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STTR Phase II: Ferroelectric Liquid Crystal (FLC) Gels for Facile Processing…

Award Information

National Science Foundation
Award ID:
Program Year/Program:
2009 / STTR
Agency Tracking Number:
Solicitation Year:
Solicitation Topic Code:
Solicitation Number:
Small Business Information
LC Vision, LLC
2910 Regis Drive Boulder, CO 80305-5329
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Woman-Owned: No
Minority-Owned: No
HUBZone-Owned: No
Phase 2
Fiscal Year: 2009
Title: STTR Phase II: Ferroelectric Liquid Crystal (FLC) Gels for Facile Processing and High Yield Manufacture of Hardened FLC Displays
Agency: NSF
Contract: 0924709
Award Amount: $499,981.00


This award is funded under the American Recovery and Reinvestment Act of 2009 (Public Law 111-5). This Small Business Technology Transfer (STTR) Phase II project will enable the widespread use of ferroelectric liquid crystal (FLC) electro-optic devices, leading to a new generation of displays that have greater speed, higher resolution and lower power consumption than today's liquid crystals displays (LCDs), which use nematic LCs. A proprietary family of additives, ""polymer dopants"" demonstrated in Phase I, overcomes the main technical obstacles to large-scale application of FLC devices: manufacturing and stabilizing properly aligned cells. The proposed work will develop FLC-polymer materials that expedite processing and increase the yield of well-aligned FLC cells. In Phase I the team: 1) Identified side-group liquid crystal polymers that dissolve in FLC. , 2) Showed that the FLC-polymer mixtures retain fast electro-optic (EO) responses3) Demonstrated that the FLC-polymer mixtures robustly and rapidly adopt the proper alignment, giving bistable switching that is elusive in the FLC alone. In Phase II the team will establish the structure-activity relationships for polymer dopants. It will optimize the FLC-polymer mixtures to establish reliable processes to produce well aligned FLC cells in high yield at high production rates. Approximately 2x109 small flat panel displays are used annually in cell phones, PDAs, iPods, etc. Currently, nematic LCDs overwhelmingly dominate this market $20 billion/year in LCDs, manufactured using $350 million/year of LC materials. The additives developed in this project will allow FLCs to be processed into displays in this size range, providing a step-change in resolution and speed in LCDs. This will lay the foundation for moving FLCs into LCD TVs ($86.3 billion/year market in 2008, growing rapidly). Enabling commercial production of FLC displays 10 cm and up could revolutionize display technology and potentially fuel the growth of display manufacturers in the U.S. Scientifically, solutions of polymers in FLCs represent a nascent class of materials that has hardly been explored. This project is at the cutting edge of experimental research in LCs, providing the first glimpse into the consequences of orientational coupling in chiral smectic LCs.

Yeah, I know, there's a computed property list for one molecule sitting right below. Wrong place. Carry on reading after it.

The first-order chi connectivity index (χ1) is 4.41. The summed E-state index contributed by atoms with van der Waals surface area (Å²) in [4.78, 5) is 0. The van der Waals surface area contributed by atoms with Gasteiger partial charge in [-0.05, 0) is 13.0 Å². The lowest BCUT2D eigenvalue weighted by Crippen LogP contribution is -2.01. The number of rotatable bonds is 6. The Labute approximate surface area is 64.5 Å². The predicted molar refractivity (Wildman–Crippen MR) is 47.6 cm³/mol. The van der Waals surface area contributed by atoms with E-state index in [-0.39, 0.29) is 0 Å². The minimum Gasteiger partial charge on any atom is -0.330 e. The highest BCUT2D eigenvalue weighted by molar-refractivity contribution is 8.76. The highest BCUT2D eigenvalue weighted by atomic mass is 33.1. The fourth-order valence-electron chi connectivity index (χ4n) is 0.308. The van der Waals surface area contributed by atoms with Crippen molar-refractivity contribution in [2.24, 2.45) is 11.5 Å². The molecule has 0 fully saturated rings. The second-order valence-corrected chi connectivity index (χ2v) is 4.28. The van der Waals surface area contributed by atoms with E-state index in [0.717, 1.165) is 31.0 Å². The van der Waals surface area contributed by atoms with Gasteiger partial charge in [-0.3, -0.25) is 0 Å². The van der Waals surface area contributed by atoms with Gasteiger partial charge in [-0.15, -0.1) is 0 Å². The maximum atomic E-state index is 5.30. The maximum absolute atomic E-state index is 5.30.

Principal Investigator:

Michael D. Wand

Business Contact:

Michael D. Wand
Small Business Information at Submission:

LC Vision, LLC
2910 Regis Drive Boulder, CO 80305

EIN/Tax ID: 200373206
Number of Employees:
Woman-Owned: No
Minority-Owned: No
HUBZone-Owned: No
Research Institution Information:
California Institute of Technology
1200 E. California Blvd
M/C 210-85
Pasadena, CA 91125 5757
Contact: Lawrence Gilbert
Contact Phone: (626) 395-3066
RI Type: Nonprofit college or university